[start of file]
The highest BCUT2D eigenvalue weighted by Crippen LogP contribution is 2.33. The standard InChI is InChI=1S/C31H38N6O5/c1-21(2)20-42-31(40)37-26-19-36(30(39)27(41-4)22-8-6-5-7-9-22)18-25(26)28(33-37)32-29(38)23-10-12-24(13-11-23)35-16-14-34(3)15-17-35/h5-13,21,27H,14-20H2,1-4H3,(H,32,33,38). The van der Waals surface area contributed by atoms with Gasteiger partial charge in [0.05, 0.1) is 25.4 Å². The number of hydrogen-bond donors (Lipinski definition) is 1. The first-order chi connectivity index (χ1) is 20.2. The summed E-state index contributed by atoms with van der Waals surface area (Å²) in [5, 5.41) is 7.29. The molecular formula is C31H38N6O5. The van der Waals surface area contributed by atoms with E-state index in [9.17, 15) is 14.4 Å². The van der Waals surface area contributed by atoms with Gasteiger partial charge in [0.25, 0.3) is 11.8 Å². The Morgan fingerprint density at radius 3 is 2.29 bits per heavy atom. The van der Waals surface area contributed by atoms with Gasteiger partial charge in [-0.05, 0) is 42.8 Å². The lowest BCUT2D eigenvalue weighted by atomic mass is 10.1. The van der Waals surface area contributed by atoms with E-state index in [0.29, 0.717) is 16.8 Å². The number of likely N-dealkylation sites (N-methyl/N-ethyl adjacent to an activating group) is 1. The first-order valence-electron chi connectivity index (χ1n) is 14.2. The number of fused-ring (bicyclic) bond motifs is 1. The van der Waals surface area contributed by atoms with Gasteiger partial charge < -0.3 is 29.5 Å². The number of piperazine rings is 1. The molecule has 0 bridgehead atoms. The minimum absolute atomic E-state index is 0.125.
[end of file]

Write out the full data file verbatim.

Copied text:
The highest BCUT2D eigenvalue weighted by Crippen LogP contribution is 2.33. The standard InChI is InChI=1S/C31H38N6O5/c1-21(2)20-42-31(40)37-26-19-36(30(39)27(41-4)22-8-6-5-7-9-22)18-25(26)28(33-37)32-29(38)23-10-12-24(13-11-23)35-16-14-34(3)15-17-35/h5-13,21,27H,14-20H2,1-4H3,(H,32,33,38). The van der Waals surface area contributed by atoms with Gasteiger partial charge in [0.05, 0.1) is 25.4 Å². The number of hydrogen-bond donors (Lipinski definition) is 1. The first-order chi connectivity index (χ1) is 20.2. The summed E-state index contributed by atoms with van der Waals surface area (Å²) in [5, 5.41) is 7.29. The molecular formula is C31H38N6O5. The van der Waals surface area contributed by atoms with E-state index in [9.17, 15) is 14.4 Å². The van der Waals surface area contributed by atoms with Gasteiger partial charge in [0.25, 0.3) is 11.8 Å². The Morgan fingerprint density at radius 3 is 2.29 bits per heavy atom. The van der Waals surface area contributed by atoms with Gasteiger partial charge in [-0.05, 0) is 42.8 Å². The lowest BCUT2D eigenvalue weighted by atomic mass is 10.1. The van der Waals surface area contributed by atoms with E-state index in [0.29, 0.717) is 16.8 Å². The number of likely N-dealkylation sites (N-methyl/N-ethyl adjacent to an activating group) is 1. The first-order valence-electron chi connectivity index (χ1n) is 14.2. The number of fused-ring (bicyclic) bond motifs is 1. The van der Waals surface area contributed by atoms with Gasteiger partial charge < -0.3 is 29.5 Å². The number of piperazine rings is 1. The molecule has 0 bridgehead atoms. The minimum absolute atomic E-state index is 0.125.